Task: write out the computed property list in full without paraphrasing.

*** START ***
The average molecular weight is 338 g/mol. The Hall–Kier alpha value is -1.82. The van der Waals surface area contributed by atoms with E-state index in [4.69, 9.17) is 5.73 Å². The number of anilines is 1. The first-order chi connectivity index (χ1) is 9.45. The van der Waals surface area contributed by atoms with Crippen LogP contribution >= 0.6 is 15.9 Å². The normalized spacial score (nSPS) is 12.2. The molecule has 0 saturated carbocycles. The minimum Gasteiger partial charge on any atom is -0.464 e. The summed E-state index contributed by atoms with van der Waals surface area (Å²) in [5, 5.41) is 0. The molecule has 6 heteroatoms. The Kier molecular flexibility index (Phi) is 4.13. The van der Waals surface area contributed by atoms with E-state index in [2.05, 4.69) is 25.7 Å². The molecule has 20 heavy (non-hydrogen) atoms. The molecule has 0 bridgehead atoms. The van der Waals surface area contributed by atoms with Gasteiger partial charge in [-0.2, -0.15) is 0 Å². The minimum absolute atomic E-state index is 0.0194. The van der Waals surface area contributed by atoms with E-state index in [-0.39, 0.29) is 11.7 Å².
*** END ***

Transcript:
The average molecular weight is 338 g/mol. The Hall–Kier alpha value is -1.82. The van der Waals surface area contributed by atoms with E-state index in [4.69, 9.17) is 5.73 Å². The number of anilines is 1. The first-order chi connectivity index (χ1) is 9.45. The van der Waals surface area contributed by atoms with Crippen LogP contribution >= 0.6 is 15.9 Å². The normalized spacial score (nSPS) is 12.2. The molecule has 0 saturated carbocycles. The minimum Gasteiger partial charge on any atom is -0.464 e. The summed E-state index contributed by atoms with van der Waals surface area (Å²) in [5, 5.41) is 0. The molecule has 6 heteroatoms. The Kier molecular flexibility index (Phi) is 4.13. The van der Waals surface area contributed by atoms with E-state index in [2.05, 4.69) is 25.7 Å². The molecule has 20 heavy (non-hydrogen) atoms. The molecule has 0 bridgehead atoms. The van der Waals surface area contributed by atoms with Gasteiger partial charge in [-0.2, -0.15) is 0 Å². The minimum absolute atomic E-state index is 0.0194. The van der Waals surface area contributed by atoms with E-state index in [-0.39, 0.29) is 11.7 Å².